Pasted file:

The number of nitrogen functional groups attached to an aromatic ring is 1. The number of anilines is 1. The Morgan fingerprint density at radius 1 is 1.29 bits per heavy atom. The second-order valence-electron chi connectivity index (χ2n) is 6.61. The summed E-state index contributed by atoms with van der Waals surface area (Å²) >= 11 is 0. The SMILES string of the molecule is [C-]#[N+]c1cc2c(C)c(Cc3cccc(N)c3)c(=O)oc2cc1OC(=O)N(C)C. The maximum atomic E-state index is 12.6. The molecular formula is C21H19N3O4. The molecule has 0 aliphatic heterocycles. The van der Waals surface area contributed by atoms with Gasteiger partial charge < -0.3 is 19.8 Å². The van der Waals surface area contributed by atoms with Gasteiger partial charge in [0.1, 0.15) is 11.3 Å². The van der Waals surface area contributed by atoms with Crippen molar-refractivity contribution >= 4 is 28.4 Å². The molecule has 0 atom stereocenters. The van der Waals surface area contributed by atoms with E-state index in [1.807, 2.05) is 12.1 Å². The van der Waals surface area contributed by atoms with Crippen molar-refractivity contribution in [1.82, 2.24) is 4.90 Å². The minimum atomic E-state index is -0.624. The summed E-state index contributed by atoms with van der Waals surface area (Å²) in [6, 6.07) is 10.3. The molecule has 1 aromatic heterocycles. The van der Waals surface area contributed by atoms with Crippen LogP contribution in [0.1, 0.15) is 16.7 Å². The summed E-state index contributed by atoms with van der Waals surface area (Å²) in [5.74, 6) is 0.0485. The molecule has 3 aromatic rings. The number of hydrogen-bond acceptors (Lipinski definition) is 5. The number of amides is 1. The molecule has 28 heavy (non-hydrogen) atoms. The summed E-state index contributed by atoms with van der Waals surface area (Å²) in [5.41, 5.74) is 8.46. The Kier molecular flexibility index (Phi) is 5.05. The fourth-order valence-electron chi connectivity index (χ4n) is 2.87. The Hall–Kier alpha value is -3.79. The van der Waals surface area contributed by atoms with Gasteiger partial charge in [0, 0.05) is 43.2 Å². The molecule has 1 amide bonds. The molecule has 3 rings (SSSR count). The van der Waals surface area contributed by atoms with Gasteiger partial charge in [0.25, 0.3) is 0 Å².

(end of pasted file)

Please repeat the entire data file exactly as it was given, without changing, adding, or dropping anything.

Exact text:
The number of nitrogen functional groups attached to an aromatic ring is 1. The number of anilines is 1. The Morgan fingerprint density at radius 1 is 1.29 bits per heavy atom. The second-order valence-electron chi connectivity index (χ2n) is 6.61. The summed E-state index contributed by atoms with van der Waals surface area (Å²) >= 11 is 0. The SMILES string of the molecule is [C-]#[N+]c1cc2c(C)c(Cc3cccc(N)c3)c(=O)oc2cc1OC(=O)N(C)C. The maximum atomic E-state index is 12.6. The molecular formula is C21H19N3O4. The molecule has 0 aliphatic heterocycles. The van der Waals surface area contributed by atoms with Gasteiger partial charge < -0.3 is 19.8 Å². The van der Waals surface area contributed by atoms with Gasteiger partial charge in [0.1, 0.15) is 11.3 Å². The van der Waals surface area contributed by atoms with Crippen molar-refractivity contribution >= 4 is 28.4 Å². The molecule has 0 atom stereocenters. The van der Waals surface area contributed by atoms with E-state index in [1.807, 2.05) is 12.1 Å². The van der Waals surface area contributed by atoms with Crippen molar-refractivity contribution in [1.82, 2.24) is 4.90 Å². The minimum atomic E-state index is -0.624. The summed E-state index contributed by atoms with van der Waals surface area (Å²) in [6, 6.07) is 10.3. The molecule has 1 aromatic heterocycles. The van der Waals surface area contributed by atoms with Crippen LogP contribution in [0.1, 0.15) is 16.7 Å². The summed E-state index contributed by atoms with van der Waals surface area (Å²) in [5.74, 6) is 0.0485. The molecule has 3 aromatic rings. The number of hydrogen-bond acceptors (Lipinski definition) is 5. The number of amides is 1. The molecule has 28 heavy (non-hydrogen) atoms. The summed E-state index contributed by atoms with van der Waals surface area (Å²) in [5.41, 5.74) is 8.46. The Kier molecular flexibility index (Phi) is 5.05. The fourth-order valence-electron chi connectivity index (χ4n) is 2.87. The Hall–Kier alpha value is -3.79. The van der Waals surface area contributed by atoms with Gasteiger partial charge in [0, 0.05) is 43.2 Å². The molecule has 1 amide bonds. The molecule has 3 rings (SSSR count). The van der Waals surface area contributed by atoms with Gasteiger partial charge in [0.25, 0.3) is 0 Å².